Magazine article Variety

Virgin Territory

Magazine article Variety

Virgin Territory

Article excerpt

DIALOGUE: RICHARD BRANSON

The exec talks about new ventures, his joke on the media and why H'wood is too cautious.

Richard Branson is a tough man to pin down. With 36 companies, charities and foundations under the Virgin brand, the high-flying executive spoke with Marc Gräser in Philadelphia, where he was launching Virgin America's newest route.

MG: Why get into making movies and TV shows?

RB: The last time we were active in film was when we launched Virgin Atlantic in 1984. Coincidentally, we made ?984,' Richard Burton's last movie. The film went three times over budget and nearly bankrupted the Virgin Group. The film has done well over the years, but we thought it was a risk to be in the film business, so we abandoned it until last year, when we launched Virgin Produced. (Jason Felts, the CEO of Virgin Produced) and his team have now delivered not only once but twice (with "limitless," which took in $162 million worldwide; and "Immortals," which nabbed $226 million globally).

MG: Innovation seems to be lacking, especially in Hollywood, where companies are afraid of taking risks. Do you have any advice for executives?

RB: I think it's easier for an entrepreneurial company that's not public, that maybe still has its owners involved in the running of it, to just say 'Screw it, just do it' The moment you start working for big corporations, if people try something and it goes wrong, they're likely to lose their job. Therefore they're far less likely to take risks - which is why Hollywood is so fear-driven. And America generally, too.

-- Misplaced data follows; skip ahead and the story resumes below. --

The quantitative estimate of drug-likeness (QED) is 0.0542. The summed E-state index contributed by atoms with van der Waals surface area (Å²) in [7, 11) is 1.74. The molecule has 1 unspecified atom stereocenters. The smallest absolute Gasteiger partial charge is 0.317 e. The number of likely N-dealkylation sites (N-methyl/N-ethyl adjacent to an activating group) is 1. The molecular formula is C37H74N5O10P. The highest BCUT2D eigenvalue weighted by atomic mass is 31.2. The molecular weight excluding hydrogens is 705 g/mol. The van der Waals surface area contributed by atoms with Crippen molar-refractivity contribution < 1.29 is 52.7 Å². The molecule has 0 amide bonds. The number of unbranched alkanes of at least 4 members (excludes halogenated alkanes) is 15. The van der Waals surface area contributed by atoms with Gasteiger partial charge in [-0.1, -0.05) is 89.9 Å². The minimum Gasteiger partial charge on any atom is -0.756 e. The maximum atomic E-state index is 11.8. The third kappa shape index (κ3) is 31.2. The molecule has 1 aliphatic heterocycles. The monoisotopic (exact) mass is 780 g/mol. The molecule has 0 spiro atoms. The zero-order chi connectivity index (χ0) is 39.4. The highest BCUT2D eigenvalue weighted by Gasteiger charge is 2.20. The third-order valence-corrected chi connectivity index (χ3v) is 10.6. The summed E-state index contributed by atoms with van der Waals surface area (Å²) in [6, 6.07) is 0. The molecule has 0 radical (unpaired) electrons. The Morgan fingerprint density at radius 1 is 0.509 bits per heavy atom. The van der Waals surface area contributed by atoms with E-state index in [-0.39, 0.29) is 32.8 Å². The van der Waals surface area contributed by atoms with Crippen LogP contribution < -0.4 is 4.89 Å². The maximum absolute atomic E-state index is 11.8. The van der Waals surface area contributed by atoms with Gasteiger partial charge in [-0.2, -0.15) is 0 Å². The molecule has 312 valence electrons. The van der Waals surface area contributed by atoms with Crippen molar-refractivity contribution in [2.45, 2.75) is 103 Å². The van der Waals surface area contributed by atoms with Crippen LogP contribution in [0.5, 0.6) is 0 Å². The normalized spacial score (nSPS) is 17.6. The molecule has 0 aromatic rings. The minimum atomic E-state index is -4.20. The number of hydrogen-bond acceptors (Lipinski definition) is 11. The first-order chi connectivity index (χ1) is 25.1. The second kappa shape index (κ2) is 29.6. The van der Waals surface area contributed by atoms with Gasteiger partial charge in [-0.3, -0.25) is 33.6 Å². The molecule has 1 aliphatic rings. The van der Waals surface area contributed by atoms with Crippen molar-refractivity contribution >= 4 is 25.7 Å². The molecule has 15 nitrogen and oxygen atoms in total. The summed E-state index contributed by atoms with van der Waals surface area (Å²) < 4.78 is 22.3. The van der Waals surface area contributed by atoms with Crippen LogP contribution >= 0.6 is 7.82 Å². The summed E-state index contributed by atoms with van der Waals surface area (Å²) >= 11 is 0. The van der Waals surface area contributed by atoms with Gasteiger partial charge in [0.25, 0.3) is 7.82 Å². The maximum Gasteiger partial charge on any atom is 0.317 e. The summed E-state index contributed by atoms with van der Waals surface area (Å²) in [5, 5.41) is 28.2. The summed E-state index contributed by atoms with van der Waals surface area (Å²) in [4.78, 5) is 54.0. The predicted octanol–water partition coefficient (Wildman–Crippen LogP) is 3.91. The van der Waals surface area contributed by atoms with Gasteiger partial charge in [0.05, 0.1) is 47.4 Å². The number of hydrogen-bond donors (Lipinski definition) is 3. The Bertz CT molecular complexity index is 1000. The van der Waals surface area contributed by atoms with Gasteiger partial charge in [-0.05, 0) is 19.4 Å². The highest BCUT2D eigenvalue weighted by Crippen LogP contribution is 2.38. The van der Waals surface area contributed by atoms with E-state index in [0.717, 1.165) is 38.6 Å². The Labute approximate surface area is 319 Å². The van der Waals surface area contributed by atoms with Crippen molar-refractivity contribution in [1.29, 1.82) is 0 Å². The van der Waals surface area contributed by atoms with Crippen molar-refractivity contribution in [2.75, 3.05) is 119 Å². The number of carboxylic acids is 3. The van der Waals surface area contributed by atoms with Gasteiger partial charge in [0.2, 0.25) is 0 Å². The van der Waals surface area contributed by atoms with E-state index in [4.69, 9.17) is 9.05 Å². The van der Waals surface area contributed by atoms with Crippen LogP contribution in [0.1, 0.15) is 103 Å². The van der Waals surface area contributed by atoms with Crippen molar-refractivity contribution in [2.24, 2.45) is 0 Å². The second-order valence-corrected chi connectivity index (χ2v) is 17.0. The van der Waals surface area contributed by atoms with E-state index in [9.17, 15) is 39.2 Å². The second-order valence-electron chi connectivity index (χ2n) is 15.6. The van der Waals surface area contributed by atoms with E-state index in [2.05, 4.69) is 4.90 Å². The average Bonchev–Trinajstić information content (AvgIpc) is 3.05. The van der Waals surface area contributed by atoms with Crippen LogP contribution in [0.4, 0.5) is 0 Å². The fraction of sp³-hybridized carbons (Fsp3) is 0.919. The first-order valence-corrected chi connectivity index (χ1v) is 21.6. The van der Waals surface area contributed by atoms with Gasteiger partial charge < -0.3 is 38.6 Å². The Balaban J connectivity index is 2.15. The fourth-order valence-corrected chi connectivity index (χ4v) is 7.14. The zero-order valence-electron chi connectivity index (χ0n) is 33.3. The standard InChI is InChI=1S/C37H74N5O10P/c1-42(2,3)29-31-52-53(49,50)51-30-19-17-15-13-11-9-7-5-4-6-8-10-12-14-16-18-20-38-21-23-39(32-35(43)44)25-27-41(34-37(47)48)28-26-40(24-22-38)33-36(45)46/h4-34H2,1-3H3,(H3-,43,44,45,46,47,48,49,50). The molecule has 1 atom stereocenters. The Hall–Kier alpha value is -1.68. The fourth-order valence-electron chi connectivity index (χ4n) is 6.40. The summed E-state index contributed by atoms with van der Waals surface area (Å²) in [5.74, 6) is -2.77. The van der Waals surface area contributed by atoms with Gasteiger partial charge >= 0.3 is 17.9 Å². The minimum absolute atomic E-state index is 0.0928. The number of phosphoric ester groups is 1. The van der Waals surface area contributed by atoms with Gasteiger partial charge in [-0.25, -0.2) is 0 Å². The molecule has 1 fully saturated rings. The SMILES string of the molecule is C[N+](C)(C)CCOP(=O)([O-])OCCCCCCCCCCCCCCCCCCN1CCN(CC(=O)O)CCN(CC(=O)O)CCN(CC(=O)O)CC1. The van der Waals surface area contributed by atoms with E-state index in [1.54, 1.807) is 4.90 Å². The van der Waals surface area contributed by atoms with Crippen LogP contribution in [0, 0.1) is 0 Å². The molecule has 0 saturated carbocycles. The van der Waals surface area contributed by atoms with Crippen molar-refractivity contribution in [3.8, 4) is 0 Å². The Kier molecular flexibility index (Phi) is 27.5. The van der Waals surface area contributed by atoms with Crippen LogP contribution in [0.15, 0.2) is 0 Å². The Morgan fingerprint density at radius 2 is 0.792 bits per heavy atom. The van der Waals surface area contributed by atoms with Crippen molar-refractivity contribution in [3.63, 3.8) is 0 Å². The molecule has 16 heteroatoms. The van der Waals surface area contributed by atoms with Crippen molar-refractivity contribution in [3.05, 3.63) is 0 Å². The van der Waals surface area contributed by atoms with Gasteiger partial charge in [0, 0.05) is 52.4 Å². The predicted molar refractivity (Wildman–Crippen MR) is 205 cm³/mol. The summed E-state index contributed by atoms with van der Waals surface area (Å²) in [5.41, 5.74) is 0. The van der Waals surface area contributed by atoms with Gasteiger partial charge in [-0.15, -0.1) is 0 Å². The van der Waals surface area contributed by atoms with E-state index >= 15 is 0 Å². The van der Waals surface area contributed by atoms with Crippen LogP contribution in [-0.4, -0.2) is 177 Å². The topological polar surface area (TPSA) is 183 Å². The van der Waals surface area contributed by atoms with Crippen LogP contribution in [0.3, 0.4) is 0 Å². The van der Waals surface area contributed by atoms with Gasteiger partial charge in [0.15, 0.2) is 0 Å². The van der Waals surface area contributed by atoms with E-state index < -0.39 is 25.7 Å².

MG: Whenever you launch a business, you take something familiar but give it a twist. With films, are you planning on experimenting with distribution windows?

RB: We've certainly thought about it, but we have good distribution partners with companies like Relativity Media (and a first-look TV deal with Entertainment One). So we'll leave it up to them to figure it out and tell us what they'd like to do. But what we do to aggressively and strategically market (the films) and get them out there in an alternative distribution standpoint is limitless.

MG: Your new Virgin Produced channel on airline Virgin America could provide a new outlet for your films or TV shows.

RB: When people come onboard our planes, we like to make sure they're not bored. (The channel) is the first step that allows us to look at our major assets as entertainment platforms, whether it's on a plane, in a hotel room, on your mobile phone, in our health clubs or on one of our trains.

MG: Where does Virgin Produced fit into your overall entertainment strategy?

RB: Virgin Produced is just in phase one (with its films). The Virgin entertainment brand did help people realize that they were going to get more entertainment onboard the airline. But as we look to the future, we're going to utilize entertainment as a way to organically integrate the Virgin brand in new ways, especially as more consumers consume entertainment on different platforms.

MG: What factors determine whether to launch a Virginbranded business?

RB: Well, we only go into areas where there's a crying-out need for us. There was a crying-out need for a breath of fresh air for the airline industry, and I think Virgin America is fulfilling that need. If there's an industry where there's an obvious gap in the market, or badly run or not serving the consumer, it's something we'd consider. We're always open to ideas.

MG: Virgin is a well-known brand overseas, especially in Europe and Australia, but is still growing in the U.S. What is it like doing business here?

RB: It's obviously bigger and more competitive, definitely. …

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